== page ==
One of the illustrations I use at the start of these days is that of the air and our breathing. The Meditation teacher’s basic 101 teaching – concentrating on the breath.
As I remind the participants, I remind myself, firstly the air around us is a constant presence – it is always there, and we share it with all other life. The other people and creatures around us breathe in and out as we do, and the plants which surround us ‘breathe’ in and out opposite to the way we do – breathing in what we breathe out, and breathing out what we breathe in. The air is always there.
Secondly, we are all breathing. In and out all the time, constantly, without ceasing, day and night, in and out, breathing. Yet we are almost never in a state of conscious awareness of either of these things – the air or our breathing. Through the practice of mindful meditation we become aware of the air and of our breathing. We draw in the air, and that which was outside of us comes into us. It fills our lungs and increases our physical capacity. Then we exhale and the air flows out of us again.
Just as the air surrounds us all the time, so the Divine presence surrounds us all the time. Just as we breath in and out and the air, becoming our breath, flows in and out of us, so the Divine presence is not just something outside us, but something which flows through us. The air and our breathing are just like the Divine presence and our existence. Just as we can use meditation practices to draw our attention to the air and our breathing, we can use meditation practices to draw our attention to the omnipresent Divine, and its flowing through us.
However, there is something more about the air and our breathing.
We don’t just breathe in the air around us and breath it out again, there is a point to it. There is a reason that our bodies do this. The reason is because there are things in the air which we need to survive as a being – oxygen, for example. The air flows into us through our breathing, but doesn’t just flow out again, first the life giving aspects of the air penetrate our physical being, it doesn’t just flow in and out of us, it actually becomes a part of who we are as a living being. It is incorporated into our being and it is this which gives us life. We can go for a while without food. We can go for a slightly shorter while without a drink. But we cannot go long at all without taking a breath! It is the most significant aspect to our survival, based on how long we can go without the things we need to survive. Breath is what we can go without the least.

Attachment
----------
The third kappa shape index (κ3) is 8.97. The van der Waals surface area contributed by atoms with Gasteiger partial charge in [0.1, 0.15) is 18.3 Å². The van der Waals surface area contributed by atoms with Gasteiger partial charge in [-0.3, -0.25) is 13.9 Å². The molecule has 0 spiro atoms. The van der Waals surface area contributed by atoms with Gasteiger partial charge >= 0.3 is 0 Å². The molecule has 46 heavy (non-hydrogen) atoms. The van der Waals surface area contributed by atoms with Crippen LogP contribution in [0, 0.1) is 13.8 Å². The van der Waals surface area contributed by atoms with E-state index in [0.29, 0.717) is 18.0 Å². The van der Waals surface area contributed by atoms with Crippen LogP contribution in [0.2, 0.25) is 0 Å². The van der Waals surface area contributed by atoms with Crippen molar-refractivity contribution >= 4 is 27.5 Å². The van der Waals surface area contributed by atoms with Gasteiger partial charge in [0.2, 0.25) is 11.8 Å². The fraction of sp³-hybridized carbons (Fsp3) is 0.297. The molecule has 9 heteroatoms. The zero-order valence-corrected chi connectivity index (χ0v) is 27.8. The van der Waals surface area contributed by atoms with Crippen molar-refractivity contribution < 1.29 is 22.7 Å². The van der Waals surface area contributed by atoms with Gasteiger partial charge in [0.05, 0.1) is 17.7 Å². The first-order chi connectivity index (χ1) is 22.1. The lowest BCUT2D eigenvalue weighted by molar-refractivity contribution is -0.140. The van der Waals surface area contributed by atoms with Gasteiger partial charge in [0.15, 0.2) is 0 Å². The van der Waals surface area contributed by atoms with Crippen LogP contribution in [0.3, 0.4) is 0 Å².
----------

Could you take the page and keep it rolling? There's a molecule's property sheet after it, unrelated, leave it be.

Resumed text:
This is also true with the Divine presence. As the Divine presence flows through our very being, it doesn’t just stay something separate to us, it isn’t just something external which flows into our being and through us, as it does that it becomes a part of who we are as a being. And it is what we can do without the least. We can go for a while without reading the bible, or going to church, or even verbal expressions of prayer, but without the interflowing of the Divine presence into and through our being, becoming a part of who we are, we will spiritually perish. So therefore this means that just like the air and our breathing and the interaction with our physical selves, the Divine is flowing through each of us and interweaving into being a part of our existence and of our very being all the time. We just live most of our lives completely unaware of it.
Just as the basic first fundamental teaching of meditation and mindfulness is focus on the breathe, and is a practice continued by even the masters, so the focused awareness of the Divine presence and its interflowing and integration into our very being is a basic practice for the spiritual meditator.
And just as with all other meditation practices, the more one does it, the more one becomes aware. The more one becomes aware, the greater affect it has on our being, our living, our existence. It becomes a part of who we are, and flows out from us as we live out our lives.
Stop. Breathe. Live aware.